"SE.EXE Screen Editor FREE! Probably the most intuitive ANSI Screen Editor out there. Download the .zip file containing the editor and manuals, and/or a great sample program (GOOO Factory) that illustrates what you can do with SE.EXE."
To begin with, the way this is written can only be interpreted as an ad. It's biased, contains weasel words and does not stick to the WP:NPOV. Also, Wikipedia is not a link farm nor an instruction manual, so the instructions in the paragraph should be removed. It may be possible that it could contribute to the article, but then the link needs complete rephrasing.
Suggested phrasing would be like this:
"SE.EXE is a freeware ANSI screen editor."
That's all for now. I'd like to hear what others have to say about this before any changes about this matter are made. - Eagle_Tas 19:14, 20 July 2007 (GMT)
I removed the list of editors and viewers from the article, renamed the paragraph to "ANSI art editors and viewers" and added the reference to List of text editors#ASCII_art where the editors and the viewers are listed. --roy<sac> Talk! .oOo. 04:33, 24 July 2007 (UTC)
Beyond that, TheDraw is a historically significant, relevant, and notable piece of software, used over the years, and moved ANSI art forward. If you have a new software program, then this article is not the place to write about it, but this talk page is fine!! —Wikibarista (talk) 05:06, 19 December 2007 (UTC)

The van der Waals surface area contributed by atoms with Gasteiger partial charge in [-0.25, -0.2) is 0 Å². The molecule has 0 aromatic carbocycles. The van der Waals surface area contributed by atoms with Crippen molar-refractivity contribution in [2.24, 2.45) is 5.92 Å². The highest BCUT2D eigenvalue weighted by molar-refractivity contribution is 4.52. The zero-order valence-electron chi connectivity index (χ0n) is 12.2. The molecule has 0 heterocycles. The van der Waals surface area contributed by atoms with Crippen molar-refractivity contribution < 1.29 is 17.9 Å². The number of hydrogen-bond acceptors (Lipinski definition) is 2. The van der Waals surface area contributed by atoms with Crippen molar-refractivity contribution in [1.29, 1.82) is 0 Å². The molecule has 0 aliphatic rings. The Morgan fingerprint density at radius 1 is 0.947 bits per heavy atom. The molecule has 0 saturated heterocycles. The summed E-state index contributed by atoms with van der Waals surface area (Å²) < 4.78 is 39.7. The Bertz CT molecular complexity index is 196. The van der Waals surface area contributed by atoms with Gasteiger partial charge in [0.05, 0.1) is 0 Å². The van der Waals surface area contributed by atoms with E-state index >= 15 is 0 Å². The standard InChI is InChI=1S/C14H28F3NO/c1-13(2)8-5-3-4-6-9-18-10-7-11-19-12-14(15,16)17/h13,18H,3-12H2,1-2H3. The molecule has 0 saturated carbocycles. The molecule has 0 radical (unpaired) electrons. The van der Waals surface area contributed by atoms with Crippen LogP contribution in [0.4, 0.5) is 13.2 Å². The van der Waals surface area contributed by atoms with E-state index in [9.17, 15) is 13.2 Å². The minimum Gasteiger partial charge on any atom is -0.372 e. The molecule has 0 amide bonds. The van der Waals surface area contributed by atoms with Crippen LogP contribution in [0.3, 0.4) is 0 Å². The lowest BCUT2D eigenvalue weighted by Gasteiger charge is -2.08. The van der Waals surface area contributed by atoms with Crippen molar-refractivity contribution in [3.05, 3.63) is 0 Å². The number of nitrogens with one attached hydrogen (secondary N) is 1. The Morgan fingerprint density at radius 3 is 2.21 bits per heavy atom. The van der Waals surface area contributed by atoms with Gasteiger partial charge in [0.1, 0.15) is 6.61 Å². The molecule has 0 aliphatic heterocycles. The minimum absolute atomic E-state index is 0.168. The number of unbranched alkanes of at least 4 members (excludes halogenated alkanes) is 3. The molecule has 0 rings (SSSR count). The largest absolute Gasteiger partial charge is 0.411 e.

Amen, I am using TheDraw myself since 1993 :) --roy<sac> Talk! .oOo. 20:46, 23 December 2007 (UTC)

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the lit diversion[edit]

No one worked harder to advance ANSI artscene lit than myself, as Cthulu of Mistigris. But these paragraphs do not belong in this article. I have preserved them so that some enterprising future writer can use them to jump-start an article on that topic.

"A subset of the broader ANSI art scene arose in 1993–1994, known as the 'Lit Scene'. Packaged and distributed similarly to ANSI art packs, zipped and uploaded to BBS systems throughout the United States and the world, Lit packs saw increasing popularity - and rising quality - until an abrupt end of the scene coincident with the explosion of the web-driven commercial Internet. These Lit packs often also contained ANSI art by authors and guest artists, and music that could be played by reader clients provided with the packs, composed on hexadecimal sound editors using instrument samples, typically in MOD format as originally developed on the Amiga and later also used on early Soundblaster-powered PC's. The effective replacement of the BBS scene with the Internet effectively decimated both sides of the ANSI and Lit scenes, creators and users.

Two of the most well-known and prolific[citation needed] Lit groups were Soulz at Zero (SaZ) and its contemporary Candelabra, the latter of which restarted as a website a few years after its initial run as a traditional BBS-driven distributed 'pack'-zine. Candelabra's run as a website lasted the better part of a decade. The leader of SaZ, The Stranger, and one of its best-known writers, WiSH, joined Candelabra, whose co-founder and original editor The Alienist had also contributed briefly to SaZ during its run."